Woo pig! Calling all hogs

Don’t leave vocalization out of your bag of tricks when it comes to hunting wild hogs.

Wild hogs.

The phrase makes the masses cringe. Hated and hunted by farmers, landowners, deer hunters and many others. Hunting hogs day and night has become extremely popular and necessary to keep the population in check.

They are smart, secretive, adaptive and, due to their rapid breeding, they have become probably the greatest emerging wildlife challenge the Southeast will face in the 21stcentury.

Can a hog be called? Some say yea; others say nay. It does work and creates another aspect to hunting wild hogs. Calling is one more tool hog hunters can add to their arsenal of tactics to help battle the increasing swine population.

Joel “Hans” Miller said that calling has given him many more opportunities to take wild hogs than he would had without calls.

“It’s absolutely true that you can call in hogs,” said Joel “Hans” Miller of the HansETX YouTube channel. “I have been doing it successfully for the last 10 years and do it most every night.”

When to try

Hog calling can be done during daylight or after-dark hours with success. It can be done throughout the year. Any time hogs can be hunted, hogs can be called.

Incorporate calling into your hog-hunting routines. Whether you check agricultural fields by day or are a night hunter equipped with thermal and night vision, give calling a try before ending the hunt or moving to other ground.

“It’s not going to replace traditional spot-and-stalk hunting, but rather complements it,” said Miller, from Ben Wheeler, Texas.

How it works

After a hog hunter has exhausted all other tactics, whether it is spotting and stalking or still-hunting over bait, calling should be given a chance. Calling hogs is similar to the way coyote hunters target their quarry.

A few hand calls like the Primos Hog Squealer or a grunter like Knight & Hale’s Wild Hog Call can get the job done. An electronic caller is more expensive but a better option, as many hog sounds are available to pair with the call for realistic sounds. Some of these sounds are actual recorded live hog sounds.

Place electronic calls no more than 30 or 40 yards away. Try some of the tactics below and start calling.

The hog that usually responds to calling is the more-dominant hog, like this alpha sow taken by the author using hand calls at close range with a pistol.
The hog that usually responds to calling is the more-dominant hog, like this alpha sow taken by the author using hand calls at close range with a pistol.


Hogs have an exceptional sense of smell. When setting up to call, wind direction should be considered. Set up and call where you think the hogs will approach from either upwind or cross-wind. Hunt the wind just as if you were hunting deer.

It’s a myth that hogs can’t see. Their eyesight is very similar to humans. Hide well to avoid being seen, especially during daytime, and tuck away in the shadows at night.

Wild hogs hear well, too. Be quiet while entering an area, as they will be less likely to respond if they have heard a loud truck, an ATV, or human voices.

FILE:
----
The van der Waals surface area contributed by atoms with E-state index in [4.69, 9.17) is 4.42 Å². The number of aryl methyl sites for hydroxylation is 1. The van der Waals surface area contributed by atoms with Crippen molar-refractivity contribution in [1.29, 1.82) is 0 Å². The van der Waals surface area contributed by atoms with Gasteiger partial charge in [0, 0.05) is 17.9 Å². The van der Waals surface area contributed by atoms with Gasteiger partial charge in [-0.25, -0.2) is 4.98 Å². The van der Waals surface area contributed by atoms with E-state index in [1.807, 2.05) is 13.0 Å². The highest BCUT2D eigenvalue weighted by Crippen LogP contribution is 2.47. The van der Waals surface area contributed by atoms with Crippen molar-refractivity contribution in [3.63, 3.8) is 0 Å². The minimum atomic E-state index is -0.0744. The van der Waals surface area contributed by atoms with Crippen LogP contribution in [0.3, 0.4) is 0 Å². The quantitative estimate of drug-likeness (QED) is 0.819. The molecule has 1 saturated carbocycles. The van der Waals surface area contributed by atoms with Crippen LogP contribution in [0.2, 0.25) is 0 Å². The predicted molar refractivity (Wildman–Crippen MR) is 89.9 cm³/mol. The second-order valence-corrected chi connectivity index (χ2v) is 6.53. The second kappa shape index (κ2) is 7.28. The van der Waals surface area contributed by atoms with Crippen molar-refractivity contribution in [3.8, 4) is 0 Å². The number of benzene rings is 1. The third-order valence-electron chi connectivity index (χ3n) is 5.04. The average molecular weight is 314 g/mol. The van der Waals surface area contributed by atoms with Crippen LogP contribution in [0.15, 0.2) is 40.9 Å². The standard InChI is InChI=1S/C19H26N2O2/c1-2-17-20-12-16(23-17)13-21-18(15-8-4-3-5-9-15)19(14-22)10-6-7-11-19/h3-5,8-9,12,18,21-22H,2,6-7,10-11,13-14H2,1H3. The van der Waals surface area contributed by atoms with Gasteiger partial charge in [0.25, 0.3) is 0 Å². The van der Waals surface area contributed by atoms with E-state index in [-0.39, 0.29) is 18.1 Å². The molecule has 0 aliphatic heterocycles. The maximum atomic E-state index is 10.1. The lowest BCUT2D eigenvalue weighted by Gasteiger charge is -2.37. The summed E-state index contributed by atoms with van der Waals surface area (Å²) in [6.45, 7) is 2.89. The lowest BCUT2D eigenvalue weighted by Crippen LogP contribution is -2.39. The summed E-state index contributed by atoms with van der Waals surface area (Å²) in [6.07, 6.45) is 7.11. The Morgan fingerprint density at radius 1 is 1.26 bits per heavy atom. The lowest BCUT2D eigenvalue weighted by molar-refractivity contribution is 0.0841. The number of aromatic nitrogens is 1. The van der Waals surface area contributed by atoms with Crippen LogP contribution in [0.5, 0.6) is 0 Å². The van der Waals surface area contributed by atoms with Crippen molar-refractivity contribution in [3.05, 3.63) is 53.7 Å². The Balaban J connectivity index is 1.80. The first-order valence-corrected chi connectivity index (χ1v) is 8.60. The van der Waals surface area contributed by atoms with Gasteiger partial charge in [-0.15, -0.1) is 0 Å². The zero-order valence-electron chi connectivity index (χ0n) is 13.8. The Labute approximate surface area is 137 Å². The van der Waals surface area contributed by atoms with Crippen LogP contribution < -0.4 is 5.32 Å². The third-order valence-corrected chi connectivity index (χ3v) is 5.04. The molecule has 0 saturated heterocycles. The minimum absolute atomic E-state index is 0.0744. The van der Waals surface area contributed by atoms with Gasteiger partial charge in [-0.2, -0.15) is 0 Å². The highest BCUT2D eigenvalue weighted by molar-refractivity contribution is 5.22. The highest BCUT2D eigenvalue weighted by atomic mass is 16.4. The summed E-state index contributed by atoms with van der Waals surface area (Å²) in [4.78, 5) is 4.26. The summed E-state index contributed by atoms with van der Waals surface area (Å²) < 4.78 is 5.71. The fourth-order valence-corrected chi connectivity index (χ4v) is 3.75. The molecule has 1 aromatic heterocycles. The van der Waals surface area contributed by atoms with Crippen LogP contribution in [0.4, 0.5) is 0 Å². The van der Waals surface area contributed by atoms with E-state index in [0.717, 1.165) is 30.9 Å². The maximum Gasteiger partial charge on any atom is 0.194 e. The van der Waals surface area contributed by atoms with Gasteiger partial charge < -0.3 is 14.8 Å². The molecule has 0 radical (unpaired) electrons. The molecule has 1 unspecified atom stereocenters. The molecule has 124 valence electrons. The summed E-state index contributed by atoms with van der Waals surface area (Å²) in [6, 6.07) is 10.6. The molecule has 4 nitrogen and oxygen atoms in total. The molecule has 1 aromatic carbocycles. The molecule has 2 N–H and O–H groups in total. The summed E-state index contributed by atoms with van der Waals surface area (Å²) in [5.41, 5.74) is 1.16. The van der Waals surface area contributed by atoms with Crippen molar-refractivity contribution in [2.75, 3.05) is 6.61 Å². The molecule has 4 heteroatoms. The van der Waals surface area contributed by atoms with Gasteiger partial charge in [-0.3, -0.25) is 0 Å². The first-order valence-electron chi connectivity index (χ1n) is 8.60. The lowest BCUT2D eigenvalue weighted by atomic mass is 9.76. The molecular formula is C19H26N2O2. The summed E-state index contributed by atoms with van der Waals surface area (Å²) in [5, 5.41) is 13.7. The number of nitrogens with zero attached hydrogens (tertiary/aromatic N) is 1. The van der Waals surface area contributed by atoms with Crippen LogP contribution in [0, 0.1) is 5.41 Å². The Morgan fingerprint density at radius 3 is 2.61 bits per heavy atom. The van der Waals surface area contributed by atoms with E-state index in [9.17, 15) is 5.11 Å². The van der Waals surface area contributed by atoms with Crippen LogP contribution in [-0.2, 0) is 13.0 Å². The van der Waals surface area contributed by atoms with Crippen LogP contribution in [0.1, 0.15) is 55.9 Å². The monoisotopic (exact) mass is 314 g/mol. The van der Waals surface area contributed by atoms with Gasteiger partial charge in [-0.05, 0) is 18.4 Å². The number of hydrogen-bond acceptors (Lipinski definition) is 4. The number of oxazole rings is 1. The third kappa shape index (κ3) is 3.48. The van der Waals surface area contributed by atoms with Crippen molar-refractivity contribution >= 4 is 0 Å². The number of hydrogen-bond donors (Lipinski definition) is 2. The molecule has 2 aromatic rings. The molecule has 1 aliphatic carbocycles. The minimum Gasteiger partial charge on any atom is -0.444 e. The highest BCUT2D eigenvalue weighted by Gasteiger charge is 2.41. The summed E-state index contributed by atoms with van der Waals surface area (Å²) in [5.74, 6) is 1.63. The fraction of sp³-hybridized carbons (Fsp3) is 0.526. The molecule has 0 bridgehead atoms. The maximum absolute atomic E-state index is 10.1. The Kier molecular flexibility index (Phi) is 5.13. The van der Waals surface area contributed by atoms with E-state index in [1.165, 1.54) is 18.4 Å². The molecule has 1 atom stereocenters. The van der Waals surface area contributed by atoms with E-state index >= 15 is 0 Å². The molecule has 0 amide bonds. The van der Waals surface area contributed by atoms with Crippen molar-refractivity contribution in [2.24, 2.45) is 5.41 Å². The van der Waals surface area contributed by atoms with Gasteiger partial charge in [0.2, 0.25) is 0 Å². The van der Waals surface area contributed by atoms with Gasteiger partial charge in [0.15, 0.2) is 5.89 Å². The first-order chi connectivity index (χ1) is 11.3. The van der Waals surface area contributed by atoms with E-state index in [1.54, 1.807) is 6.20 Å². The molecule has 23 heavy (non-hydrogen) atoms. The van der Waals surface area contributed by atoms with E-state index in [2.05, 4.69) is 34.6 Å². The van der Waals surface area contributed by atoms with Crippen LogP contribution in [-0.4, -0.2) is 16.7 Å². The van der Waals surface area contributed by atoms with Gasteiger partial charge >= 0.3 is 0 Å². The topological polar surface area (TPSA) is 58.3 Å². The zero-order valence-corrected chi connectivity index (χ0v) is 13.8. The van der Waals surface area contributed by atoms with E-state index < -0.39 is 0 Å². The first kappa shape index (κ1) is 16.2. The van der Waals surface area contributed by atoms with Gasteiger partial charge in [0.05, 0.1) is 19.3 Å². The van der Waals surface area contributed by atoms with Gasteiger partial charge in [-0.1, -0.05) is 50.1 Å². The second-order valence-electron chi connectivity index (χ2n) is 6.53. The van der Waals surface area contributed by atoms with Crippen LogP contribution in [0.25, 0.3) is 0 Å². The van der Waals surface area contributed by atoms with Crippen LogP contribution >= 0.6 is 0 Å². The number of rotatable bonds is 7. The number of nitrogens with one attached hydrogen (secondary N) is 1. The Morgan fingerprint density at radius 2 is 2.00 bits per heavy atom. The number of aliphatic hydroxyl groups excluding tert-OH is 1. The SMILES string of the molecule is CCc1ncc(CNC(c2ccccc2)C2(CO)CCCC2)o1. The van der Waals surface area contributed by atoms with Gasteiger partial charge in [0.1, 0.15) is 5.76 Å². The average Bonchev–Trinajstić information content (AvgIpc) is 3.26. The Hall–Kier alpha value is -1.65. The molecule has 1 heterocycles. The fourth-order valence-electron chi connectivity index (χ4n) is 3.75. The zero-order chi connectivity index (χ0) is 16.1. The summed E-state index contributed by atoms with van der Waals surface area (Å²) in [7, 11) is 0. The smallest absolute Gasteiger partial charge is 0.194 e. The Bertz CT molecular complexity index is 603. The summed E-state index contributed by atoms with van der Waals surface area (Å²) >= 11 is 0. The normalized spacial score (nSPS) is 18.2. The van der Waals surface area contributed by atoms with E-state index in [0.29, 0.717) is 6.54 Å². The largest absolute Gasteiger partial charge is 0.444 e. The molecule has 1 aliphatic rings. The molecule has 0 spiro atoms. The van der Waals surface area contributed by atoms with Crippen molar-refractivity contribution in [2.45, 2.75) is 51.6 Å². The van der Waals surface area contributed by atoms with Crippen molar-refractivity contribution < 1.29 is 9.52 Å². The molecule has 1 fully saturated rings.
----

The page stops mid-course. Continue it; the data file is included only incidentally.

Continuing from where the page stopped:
Tactics and strategies

Target areas where you find hog sign or where you have seen hogs. Fields or food plots with wallows, open areas next to bedding thickets, logging trails near swamps and along waterways are good places to start.

Miller offers a little advice.

“I always commit to giving it least 15 minutes to work,” he said. “I start out with a low volume and a non-aggressive type call like Convergent Game Calls’ ‘sound the rally.’ If that doesn’t work, I will move to something more aggressive like sow in distress or aggressive boar and with more volume.”

Hogs are not naturally nocturnal animals, but they quickly turn nocturnal when pressured or close to human activity. This has made thermal and night-vision hog hunting very productive, and this includes calling them in.

What to expect

There is no silver bullet when it comes to calling in and killing hogs. As a matter of fact, hunters are just as likely to scare away hogs as they are to attract them.

“You are more likely to call in a lone boar or an aggressive sow. It’s usually the alpha hog in a group that will respond to calling,” Miller said. “You can easily scare off a group of adolescents, but if there is an alpha in the group, the whole sounder will usually follow the dominant one.”

Calling not going to replace traditional spot-and-stalk hunting, but rather complement it.


When targeting wild hogs give calling a try before leaving. You could call in a hog you never knew was there or you may call in a hog from other properties that you can’t hunt.

“Calling hogs has given me many shot opportunities that otherwise I would have never had,” Miller said.

Sometimes you will have success, and sometimes you will not. In one sense it’s a lot like calling predators or turkeys, it works best when strategically used in areas with lots of hogs. However, the times when it does work, the results are incredible.

About Andy Douglas 13 Articles
Andy Douglas is an outdoor writer and photographer from Brookhaven, Miss. A native of Lincoln County, he’s chased deer, turkeys, bass and most anything else the past 35 years. He lives the outdoor lifestyle and is passionate about sharing that with others through stories and photos.